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It began with hesitant applause and some whistles for the Netflix logo (still contentious at any film festival) and ended with a rapturous ovation. The latest from Noah Baumbach is a beautifully crafted cracker that could be dubbed Divorce, Californian-style, a howlingly funny and utterly heartbreaking dramedy about how “I do” becomes “I don’t any more” and finally “screw you”, despite best intentions.
Having made the children of a separating couple the primary focus of his 2005 breakthrough The Squid and the Whale, here the writer/director shifts focus to the embattled parents. Adam Driver and Scarlett Johansson are on finest form as a couple whose intentions to decouple courteously are undone by an adversarial LA system, especially once the lawyers get involved (a sharklike Ray Liotta outdone by smiling assassin Laura Dern).
We learn early on that Charlie and Nicole’s differences have become irreconcilable but that they want to minimise the collateral damage, not least for the sake of their eight-year-old son Henry (Azhy Robertson). Dad is an effortlessly affable but self-absorbed New York theatre director, Mom a loving but unhappy actress who longs to return to the California of her childhood — and this is the first major bone of contention.
There are echoes of Annie Hall in the East-West Coast divide and the way it comes to represent not just a gap in geography but in mentality, symbolic of the widening rift itself. It’s been clear for several years now that Baumbach has picked up where Woody Allen left off (or might have), and with Marriage Story he gives us his Husbands and Wives. He still does the smart-mouthed situation comedy but here it is spiked with a bracing dose of John Cassavetes intensity, enabled by gutsy performances from his main cast and supporting players (too many to mention but Alan Alda stands out).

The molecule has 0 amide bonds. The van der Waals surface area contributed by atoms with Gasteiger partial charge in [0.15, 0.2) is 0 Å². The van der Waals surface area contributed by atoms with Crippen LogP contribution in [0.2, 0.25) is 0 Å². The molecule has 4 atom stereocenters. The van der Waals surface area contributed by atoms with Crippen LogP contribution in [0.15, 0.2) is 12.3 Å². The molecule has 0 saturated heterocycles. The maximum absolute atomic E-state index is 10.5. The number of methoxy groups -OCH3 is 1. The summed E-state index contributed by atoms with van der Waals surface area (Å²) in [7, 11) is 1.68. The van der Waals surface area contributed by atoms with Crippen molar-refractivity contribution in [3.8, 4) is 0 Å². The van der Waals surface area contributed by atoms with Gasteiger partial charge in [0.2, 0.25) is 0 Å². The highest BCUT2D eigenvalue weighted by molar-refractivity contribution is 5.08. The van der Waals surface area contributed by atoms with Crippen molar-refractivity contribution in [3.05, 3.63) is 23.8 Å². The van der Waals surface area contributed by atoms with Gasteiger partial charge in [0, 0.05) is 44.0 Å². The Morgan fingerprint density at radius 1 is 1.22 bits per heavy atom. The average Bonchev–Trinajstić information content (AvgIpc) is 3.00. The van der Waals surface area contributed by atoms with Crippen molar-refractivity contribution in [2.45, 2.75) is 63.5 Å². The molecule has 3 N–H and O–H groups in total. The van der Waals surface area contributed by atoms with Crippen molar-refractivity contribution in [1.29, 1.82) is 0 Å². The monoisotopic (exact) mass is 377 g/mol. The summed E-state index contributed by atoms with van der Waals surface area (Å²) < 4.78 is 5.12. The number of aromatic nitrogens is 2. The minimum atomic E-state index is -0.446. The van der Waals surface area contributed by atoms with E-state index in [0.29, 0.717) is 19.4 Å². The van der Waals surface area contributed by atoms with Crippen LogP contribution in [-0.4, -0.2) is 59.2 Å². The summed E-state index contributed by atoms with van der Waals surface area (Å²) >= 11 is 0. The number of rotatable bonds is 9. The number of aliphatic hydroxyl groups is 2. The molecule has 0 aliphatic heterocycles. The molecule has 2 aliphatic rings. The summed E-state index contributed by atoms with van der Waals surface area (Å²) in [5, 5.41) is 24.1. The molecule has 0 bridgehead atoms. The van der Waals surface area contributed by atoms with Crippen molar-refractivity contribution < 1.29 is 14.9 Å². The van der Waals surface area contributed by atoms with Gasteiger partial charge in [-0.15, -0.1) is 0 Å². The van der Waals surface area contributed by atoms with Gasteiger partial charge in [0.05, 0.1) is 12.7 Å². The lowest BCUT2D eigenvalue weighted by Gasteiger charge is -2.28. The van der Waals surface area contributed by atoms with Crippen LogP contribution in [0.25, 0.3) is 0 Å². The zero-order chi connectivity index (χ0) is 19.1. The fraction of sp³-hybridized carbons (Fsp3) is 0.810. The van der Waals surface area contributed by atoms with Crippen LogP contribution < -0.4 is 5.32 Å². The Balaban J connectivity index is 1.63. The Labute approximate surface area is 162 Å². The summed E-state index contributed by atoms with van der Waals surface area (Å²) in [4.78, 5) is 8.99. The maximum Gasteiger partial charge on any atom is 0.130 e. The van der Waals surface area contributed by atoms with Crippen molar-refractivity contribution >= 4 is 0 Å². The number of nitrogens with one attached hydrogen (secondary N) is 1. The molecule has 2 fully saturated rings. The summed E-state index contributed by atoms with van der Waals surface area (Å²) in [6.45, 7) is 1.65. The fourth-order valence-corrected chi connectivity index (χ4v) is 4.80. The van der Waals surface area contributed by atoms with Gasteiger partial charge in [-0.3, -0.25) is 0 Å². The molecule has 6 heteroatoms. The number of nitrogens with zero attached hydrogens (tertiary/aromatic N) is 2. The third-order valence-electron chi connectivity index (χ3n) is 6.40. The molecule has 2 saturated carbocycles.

As the film wears on, Baumbach keeps stripping away layers to expose the raw, trembling core of vulnerability underneath and his actors never falter. Adam Driver in particular is outstanding, combining swagger, sensitivity, self absorption and grief, but Scarlett Johansson too does her best work in many years.
This is a film full of subtly shifting perspectives. How can Nicole and Charlie be hugging warmly one minute and flashing daggers the next? How can the everyday compromises of parenting be so easily twisted under the cruel eyes of legal eagles? Baumbach never tries to reconcile the messy vicissitudes of human relations, and so he draws us in deeper. Nor does he take shortcuts for emotional effect. Kids in such films often become cheap fodder for easy humour or heart-tugging but Henry is neither adorable moppet nor world-weary wiseguy.
It’s hard not to think that Baumbach has mined his own marriage to Jennifer Jason Leigh for the material here (they too divorced in 2013 with one son) but if he has, he has done so with an admirable honesty and even-handedness. Latterly the film shifts focus towards Charlie but mainly because by this point Nicole has already moved on. Certainly neither is painted as despicable sinner or blameless saint, but though they may or may not succeed in their aim of avoiding lasting bitterness, Baumbach has with this deeply moving movie.
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